The Ebola epidemic in West Africa is having devastating consequences. To the direct effects of the epidemic—over 23,000 cases and more than 9000 deaths according to the World Health Organisation—we must add its economic and social effects and collateral effects on healthcare systems and health. While none of these effects have yet been quantified, they are expected to be enormous.
In Sierra Leone, malaria is one of the three leading causes of death among children under five In Sierra Leone, the country with the most reported cases of Ebola, malaria is one of the three leading causes of death among children under five and also one of the leading causes of death among adults, according to the indicator survey published by the country’s National Malaria Control Programme. After almost a year during which most of the scant health care resources in Sierra Leone have been focused on dealing with the Ebola epidemic, it would be surprising if this state of affairs had not deteriorated further.
In response to this situation—and and with the dual objective of minimizing deaths from malaria and reducing the number of patients with fever who might be suspected of having Ebola and be referred to the already overwhelmed healthcare facilities—MSF offered to work with Sierra Leone’s Ministry of Health to undertake a mass distribution of antimalarials (MDA). The province chosen for the intervention was the Western Area, the most populous in the country and one of the areas most affected by the Ebola epidemic.
In December 2014 and January 2015, during the peak malaria season and in the midst of the Ebola epidemic, over 1.5 million children and adults in the Western Area received two courses of treatment with the antimalarial drug artesunate amodiaquine (ASAQ).
Following three weeks of preparation and training and an informative publicity campaign that made use of radio, television and leaflets, more than 5000 health workers trained by MSF visited every house in all the districts of the province to distribute the antimalarial drugs, explain to families how to take the medicine, and monitor its administration.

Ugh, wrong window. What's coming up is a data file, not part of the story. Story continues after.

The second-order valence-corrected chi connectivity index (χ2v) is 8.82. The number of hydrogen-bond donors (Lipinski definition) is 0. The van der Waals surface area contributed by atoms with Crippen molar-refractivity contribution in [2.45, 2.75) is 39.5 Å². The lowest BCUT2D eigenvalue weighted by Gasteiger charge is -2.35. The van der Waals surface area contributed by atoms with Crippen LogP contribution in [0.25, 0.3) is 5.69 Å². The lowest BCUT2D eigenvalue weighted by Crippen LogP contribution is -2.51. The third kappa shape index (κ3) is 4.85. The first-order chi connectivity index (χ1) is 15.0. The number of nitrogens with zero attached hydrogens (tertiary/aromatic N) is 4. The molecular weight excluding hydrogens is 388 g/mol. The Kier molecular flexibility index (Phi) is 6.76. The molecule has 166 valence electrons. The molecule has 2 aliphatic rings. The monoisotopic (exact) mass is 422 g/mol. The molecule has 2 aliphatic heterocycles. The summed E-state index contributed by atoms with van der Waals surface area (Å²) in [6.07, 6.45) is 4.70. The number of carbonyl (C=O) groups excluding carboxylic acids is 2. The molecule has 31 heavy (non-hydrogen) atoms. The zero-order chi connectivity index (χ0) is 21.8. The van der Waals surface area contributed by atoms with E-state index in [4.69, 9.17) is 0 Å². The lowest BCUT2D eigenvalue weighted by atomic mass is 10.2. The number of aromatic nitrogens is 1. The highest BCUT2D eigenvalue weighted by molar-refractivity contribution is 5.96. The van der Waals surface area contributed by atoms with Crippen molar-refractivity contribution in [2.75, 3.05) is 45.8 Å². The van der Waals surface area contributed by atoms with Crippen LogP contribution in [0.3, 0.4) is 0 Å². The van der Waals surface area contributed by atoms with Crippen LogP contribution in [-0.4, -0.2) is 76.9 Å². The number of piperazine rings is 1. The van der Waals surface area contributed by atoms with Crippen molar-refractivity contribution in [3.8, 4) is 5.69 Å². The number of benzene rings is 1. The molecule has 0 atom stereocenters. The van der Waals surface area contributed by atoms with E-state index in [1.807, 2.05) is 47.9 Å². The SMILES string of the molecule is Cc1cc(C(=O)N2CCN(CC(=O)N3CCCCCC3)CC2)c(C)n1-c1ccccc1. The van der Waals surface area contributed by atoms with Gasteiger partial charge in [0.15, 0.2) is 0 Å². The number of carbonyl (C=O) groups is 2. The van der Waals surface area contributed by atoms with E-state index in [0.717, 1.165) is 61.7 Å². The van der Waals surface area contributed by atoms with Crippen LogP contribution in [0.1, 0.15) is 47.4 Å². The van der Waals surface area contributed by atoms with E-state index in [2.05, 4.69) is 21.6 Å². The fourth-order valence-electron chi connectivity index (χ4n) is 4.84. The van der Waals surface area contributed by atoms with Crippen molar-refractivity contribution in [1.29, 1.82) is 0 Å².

The mass distribution involved huge challenges, including the need to prepare for a large-scale intervention in record time. But the preliminary results have been positive, indicating that 88% of the population was covered in the first round and 100% in the second, and that most of the population (89%) supported the campaign. None of the health workers contracted Ebola and no serious side effects to treatment were reported.
we have proved that it is possible to organise this type of intervention on a mass scale even in complex situations, such as an Ebola epidemic We recognise that, working with other actors, the next step is to carry out a more thorough analysis of the impact of MDA on malaria in the region and to study in what contexts (with or without Ebola) this impact is greater so that the intervention can be repeated. We are also aware that the field staff have proved that it is possible to organise this type of intervention on a mass scale even in complex situations, such as an Ebola epidemic. Since the evidence indicates that strategies such as MDA can reduce malaria transmission, we believe that this mass intervention may have helped to prevent part of the population from contracting malaria and perhaps from dying as a result. While carrying out an in-depth analysis of MDA, we are continuing to work on the challenges that remain, namely, reducing the number of cases of Ebola to zero and ensuring that, as the epidemic continues, the population does not succumb to other diseases that continue to affect people not only in times of Ebola.
Bosman A, Ringwald. P. (2014) Proposal for an Evidence Review Group on MDA, MSAT & FSAT. Geneva: World Health Organisation.
World Health Organisation Ebola Situation Report. Accessed 20-02-2015. Available at http://apps.who.int/ebola/en/ebola-situation-report/situation-reports/ebola-situation-report-18-february-2015
National Malaria Control Programme, Statistics Sierra Leone, University of Sierra Leone, Catholic Relief Services, (2013). Malaria Indicator Survey. Freetown, Sierra Leone: NMCP, Statistics Sierra Leone, CRS, ICF International.
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